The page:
[UPDATE: Confirmation that this 'keylogger' is in fact a false-positive.]
Here's an interesting (and worrying) story - keylogger discovered on Samsung R525 and R540.
The keylogger was discovered by Mohamed Hassan, MSIA, CISSP, CISA graduated from the Master of Science in Information Assurance (MSIA) program from Norwich University in 2009:
While setting up a new Samsung computer laptop with model number R525 in early February 2011, I came across an issue that mirrored what Sony BMG did six years ago. After the initial set up of the laptop, I installed licensed commercial security software and then ran a full system scan before installing any other software. The scan found two instances of a commercial keylogger called StarLogger installed on the brand new laptop. Files associated with the keylogger were found in a c:\windows\SL directory.
According to a Starlogger description, StarLogger records every keystroke made on your computer on every window, even on password protected boxes.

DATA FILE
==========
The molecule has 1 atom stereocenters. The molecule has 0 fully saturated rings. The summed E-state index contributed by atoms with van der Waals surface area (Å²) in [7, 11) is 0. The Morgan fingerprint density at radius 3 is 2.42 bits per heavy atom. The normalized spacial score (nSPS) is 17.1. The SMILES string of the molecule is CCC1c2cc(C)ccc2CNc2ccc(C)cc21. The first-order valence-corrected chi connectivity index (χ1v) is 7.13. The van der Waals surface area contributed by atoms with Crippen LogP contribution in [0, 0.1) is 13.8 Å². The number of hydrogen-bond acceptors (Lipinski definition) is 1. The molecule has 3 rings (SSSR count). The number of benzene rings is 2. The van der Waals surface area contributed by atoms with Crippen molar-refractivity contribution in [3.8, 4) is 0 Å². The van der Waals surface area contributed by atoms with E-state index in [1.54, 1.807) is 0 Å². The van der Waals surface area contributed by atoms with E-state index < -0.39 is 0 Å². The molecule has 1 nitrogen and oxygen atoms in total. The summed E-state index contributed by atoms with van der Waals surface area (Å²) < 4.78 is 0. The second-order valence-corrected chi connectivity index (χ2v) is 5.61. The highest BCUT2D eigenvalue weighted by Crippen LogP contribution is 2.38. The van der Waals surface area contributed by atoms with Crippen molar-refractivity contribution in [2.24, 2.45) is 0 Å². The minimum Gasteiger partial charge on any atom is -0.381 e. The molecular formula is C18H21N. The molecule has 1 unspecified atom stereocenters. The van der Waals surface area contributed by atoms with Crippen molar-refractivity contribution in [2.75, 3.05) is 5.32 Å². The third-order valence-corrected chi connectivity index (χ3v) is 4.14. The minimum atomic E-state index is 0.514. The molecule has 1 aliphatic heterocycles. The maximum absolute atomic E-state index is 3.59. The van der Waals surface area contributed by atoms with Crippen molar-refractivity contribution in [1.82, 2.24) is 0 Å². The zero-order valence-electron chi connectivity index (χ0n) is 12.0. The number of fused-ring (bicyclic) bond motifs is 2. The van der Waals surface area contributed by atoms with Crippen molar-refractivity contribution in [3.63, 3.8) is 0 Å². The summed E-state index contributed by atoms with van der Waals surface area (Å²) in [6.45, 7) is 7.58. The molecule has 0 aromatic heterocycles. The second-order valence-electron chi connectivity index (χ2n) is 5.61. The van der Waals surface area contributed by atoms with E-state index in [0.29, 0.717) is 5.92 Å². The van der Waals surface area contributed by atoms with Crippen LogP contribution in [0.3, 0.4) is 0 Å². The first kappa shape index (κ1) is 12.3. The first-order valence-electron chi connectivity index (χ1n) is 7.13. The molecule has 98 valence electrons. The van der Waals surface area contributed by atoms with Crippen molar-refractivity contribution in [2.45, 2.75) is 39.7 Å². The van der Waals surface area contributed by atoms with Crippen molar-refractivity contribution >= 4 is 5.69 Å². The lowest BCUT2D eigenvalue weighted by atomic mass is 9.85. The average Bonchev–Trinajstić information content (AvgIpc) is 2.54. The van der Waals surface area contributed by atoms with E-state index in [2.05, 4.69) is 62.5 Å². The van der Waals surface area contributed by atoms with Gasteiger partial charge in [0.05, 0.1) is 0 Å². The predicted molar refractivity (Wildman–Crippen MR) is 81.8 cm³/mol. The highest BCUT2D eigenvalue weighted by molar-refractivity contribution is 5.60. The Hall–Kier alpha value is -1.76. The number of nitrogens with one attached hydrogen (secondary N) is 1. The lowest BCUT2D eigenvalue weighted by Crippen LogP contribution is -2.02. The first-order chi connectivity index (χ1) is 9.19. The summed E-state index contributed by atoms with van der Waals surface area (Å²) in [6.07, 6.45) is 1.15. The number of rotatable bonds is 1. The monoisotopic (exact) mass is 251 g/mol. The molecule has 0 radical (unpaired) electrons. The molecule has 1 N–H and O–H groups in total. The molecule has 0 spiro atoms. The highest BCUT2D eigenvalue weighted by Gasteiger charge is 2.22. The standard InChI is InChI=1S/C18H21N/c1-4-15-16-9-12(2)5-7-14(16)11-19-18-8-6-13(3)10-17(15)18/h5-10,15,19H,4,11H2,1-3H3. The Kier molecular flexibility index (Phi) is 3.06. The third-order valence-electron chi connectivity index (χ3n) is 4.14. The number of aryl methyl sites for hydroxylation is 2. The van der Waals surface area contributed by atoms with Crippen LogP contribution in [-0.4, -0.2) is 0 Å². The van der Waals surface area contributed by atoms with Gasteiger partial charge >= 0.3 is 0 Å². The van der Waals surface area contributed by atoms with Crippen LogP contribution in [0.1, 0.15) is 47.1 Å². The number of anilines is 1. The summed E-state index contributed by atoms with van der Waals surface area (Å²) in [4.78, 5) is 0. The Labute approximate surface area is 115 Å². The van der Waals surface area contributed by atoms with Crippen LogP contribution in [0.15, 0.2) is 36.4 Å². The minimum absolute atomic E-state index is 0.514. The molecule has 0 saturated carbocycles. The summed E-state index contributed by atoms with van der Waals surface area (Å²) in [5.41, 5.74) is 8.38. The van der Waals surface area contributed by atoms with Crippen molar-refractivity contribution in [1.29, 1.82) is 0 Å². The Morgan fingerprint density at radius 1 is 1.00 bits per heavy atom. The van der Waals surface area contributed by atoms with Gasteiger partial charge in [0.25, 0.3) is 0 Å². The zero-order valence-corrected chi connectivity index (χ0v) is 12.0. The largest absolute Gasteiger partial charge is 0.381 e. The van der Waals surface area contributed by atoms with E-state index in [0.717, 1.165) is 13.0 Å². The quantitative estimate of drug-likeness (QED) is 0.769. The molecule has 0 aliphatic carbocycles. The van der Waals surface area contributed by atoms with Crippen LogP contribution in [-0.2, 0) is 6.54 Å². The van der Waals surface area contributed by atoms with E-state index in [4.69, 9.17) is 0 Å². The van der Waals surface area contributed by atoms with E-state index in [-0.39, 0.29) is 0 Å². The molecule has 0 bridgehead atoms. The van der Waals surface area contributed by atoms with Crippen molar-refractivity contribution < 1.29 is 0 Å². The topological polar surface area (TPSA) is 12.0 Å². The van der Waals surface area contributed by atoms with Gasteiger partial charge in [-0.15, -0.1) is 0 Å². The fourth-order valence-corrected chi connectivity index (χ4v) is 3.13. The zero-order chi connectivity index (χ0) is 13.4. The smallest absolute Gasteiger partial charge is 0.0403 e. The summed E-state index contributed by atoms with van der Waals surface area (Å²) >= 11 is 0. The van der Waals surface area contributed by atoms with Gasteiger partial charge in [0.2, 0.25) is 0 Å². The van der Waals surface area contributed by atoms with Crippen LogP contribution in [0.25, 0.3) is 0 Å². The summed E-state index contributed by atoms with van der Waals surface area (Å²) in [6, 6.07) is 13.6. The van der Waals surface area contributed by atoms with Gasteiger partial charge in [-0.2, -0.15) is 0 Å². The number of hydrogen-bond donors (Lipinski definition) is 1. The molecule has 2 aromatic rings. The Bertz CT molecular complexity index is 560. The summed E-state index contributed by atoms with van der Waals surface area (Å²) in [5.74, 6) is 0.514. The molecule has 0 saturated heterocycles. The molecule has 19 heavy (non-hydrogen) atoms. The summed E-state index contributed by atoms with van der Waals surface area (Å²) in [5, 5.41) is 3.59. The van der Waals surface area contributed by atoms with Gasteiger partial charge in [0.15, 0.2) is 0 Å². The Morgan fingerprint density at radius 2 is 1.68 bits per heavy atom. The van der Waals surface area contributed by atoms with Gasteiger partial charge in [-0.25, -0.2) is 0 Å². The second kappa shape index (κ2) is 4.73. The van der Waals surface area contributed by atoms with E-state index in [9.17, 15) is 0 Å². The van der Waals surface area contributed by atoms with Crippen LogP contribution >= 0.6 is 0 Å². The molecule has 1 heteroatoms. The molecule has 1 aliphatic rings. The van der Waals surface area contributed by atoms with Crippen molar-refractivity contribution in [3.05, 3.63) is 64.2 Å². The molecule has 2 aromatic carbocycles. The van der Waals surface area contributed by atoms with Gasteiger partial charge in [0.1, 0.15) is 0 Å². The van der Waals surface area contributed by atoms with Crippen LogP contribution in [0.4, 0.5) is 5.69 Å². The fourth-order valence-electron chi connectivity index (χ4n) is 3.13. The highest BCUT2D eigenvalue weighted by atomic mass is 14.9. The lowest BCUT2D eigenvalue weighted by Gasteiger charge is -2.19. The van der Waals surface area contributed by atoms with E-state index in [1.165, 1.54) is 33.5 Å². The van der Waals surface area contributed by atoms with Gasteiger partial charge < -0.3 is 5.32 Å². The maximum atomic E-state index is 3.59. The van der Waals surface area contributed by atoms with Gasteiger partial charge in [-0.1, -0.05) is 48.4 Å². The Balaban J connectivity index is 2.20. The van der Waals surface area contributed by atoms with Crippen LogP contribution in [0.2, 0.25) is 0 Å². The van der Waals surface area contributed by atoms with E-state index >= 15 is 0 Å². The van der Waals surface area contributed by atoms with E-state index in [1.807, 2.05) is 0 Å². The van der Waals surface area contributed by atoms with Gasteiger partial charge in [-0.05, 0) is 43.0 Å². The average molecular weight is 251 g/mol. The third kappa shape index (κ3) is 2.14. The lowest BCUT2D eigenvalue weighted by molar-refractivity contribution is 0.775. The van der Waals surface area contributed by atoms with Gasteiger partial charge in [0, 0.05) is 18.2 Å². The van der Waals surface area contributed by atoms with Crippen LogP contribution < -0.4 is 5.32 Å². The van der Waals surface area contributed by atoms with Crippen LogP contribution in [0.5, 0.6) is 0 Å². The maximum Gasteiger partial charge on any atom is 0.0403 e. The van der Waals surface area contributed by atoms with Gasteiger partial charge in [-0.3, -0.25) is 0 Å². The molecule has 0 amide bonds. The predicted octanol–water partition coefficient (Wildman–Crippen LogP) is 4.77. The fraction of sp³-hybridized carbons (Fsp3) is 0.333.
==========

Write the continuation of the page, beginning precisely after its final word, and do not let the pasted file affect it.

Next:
So how did this keylogger find its way onto a Samsung notebook? Is it a virus? According to Samsung Support, no. Here's what Hassan says Samsung Support had to say:
The supervisor who spoke with me was not sure how this software ended up in the new laptop thus put me on hold. He confirmed that yes, Samsung did knowingly put this software on the laptop to, as he put it, "monitor the performance of the machine and to find out how it is being used."
If you've got a Samsung notebook, I'd rush out and scan it with a decent AV tool IMMEDIATELY!
[UPDATE: Samsung claims that the results obtained by Hassan are false positives:
The statements that Samsung installs keylogger on R525 and R540 laptop computers are false.
The confusion arose because VIPRE mistook Microsoft's Live Application multi-language support folder, "SL" folder, as StarLogger.
Our findings indicate that the person mentioned in the article used a security program called VIPRE that mistook a folder created by Microsoft's Live Application for a key logging software, during a virus scan.
The takeaway here should be that it's worthwhile scanning new systems for malware before deploying them (more readers here will have access to multiple standalone scanners such as this or this), just in case. Also, I'm surprised that Samsung didn't work with NetworkWorld to get to the bottom of this issue before the story ran.]